I'm a judge in a recipe contest in which professional chefs from local restaurants create amazing dishes, all using Maui onions in some way. Every entree is incredible, from the Crispy Maui Onion Wrapped Ahi to game hens sitting on an onion-and-cheese tortilla. The winner is Maui Onion Lamb Chops with an onion marmalade by chef Chris Napoleon of the Tiki Terrace Restaurant. How good was it? I picked it to win (and my fellow judges agreed), and I don't even LIKE lamb chops.
I competed (sort of) in the raw-onion eating contest. I came in last on purpose because I felt my internal organs would oppose me ingesting a pound of raw onions, even sweet ones. The winner was a strange little guy in goggles from Ireland, Dave "The Onionator" Sheridan, who, with tongue (not to mention pieces of onion) in cheek, averred, "Twelve months ago when I started training, I didn't think I'd be on this podium today."
SADLY, my buddy Jon was not having such a good time at the festival. His Weenies & Bikinis concession (featuring Maui Onion Mustard) did great business on Saturday, but he had to fire his two male helpers for making crude sexual remarks to his two bikini-clad servers. Guys are such idiots. So Jon couldn't open on Sunday and lost a couple thousand dollars. I suspect he would have fared better if he had dressed the girls in onion costumes.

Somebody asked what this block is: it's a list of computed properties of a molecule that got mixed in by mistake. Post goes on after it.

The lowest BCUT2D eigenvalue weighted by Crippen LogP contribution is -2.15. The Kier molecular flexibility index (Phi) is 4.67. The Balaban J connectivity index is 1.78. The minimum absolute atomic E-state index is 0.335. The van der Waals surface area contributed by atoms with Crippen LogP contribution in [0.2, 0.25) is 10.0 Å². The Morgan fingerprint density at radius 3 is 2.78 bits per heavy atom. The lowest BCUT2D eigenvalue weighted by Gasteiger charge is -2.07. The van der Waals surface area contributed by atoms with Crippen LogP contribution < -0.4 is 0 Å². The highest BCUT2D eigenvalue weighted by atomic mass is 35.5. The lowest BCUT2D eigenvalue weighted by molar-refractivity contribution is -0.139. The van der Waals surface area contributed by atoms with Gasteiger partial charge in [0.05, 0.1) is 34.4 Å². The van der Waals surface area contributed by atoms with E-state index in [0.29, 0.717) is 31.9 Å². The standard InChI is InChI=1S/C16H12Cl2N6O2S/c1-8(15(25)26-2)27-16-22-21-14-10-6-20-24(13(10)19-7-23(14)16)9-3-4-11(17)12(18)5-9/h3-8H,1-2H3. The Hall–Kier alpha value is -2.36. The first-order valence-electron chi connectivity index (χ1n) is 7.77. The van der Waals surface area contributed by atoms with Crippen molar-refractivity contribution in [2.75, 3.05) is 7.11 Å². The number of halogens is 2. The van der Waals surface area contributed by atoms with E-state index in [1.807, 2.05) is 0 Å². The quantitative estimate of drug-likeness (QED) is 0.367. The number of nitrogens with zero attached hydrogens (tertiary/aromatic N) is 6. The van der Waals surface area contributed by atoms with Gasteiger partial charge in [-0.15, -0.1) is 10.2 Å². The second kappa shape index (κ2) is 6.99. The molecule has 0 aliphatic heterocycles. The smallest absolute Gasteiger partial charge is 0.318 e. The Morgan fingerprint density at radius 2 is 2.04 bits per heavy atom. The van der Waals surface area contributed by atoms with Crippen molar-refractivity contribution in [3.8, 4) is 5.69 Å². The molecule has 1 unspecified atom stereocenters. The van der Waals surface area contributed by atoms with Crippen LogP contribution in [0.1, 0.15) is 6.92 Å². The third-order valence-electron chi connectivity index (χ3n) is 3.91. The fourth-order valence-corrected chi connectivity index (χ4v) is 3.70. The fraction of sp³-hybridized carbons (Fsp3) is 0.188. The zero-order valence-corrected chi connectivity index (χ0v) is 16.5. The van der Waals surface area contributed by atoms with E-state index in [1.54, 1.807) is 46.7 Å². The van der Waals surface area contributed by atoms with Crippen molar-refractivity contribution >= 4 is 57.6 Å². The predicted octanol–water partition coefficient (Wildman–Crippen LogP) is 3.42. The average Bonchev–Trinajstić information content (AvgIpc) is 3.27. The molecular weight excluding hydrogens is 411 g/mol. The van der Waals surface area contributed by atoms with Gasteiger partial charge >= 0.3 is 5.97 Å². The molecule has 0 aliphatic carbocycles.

My baggage arrived just in time for me to send it back to little Kapalua Airport for the flight home. I got back exhausted from working continuously while I was on Maui and never having a lick of fun or relaxation, even in the large Jacuzzi in my villa suite. Really. I hear Kaanapali Beach is beautiful, but I never touched a single grain of its lovely sand. Honest. And that $9.50 on my expense report was lunch, not a mai tai. I swear. I'm all business. And I've got nice box of Maui onions for my boss to prove it.
Charles Memminger's new book, "Hey Waiter! There's an Umbrella in My Drink!" is available at island bookstores and online. E-mail him at firstname.lastname@example.org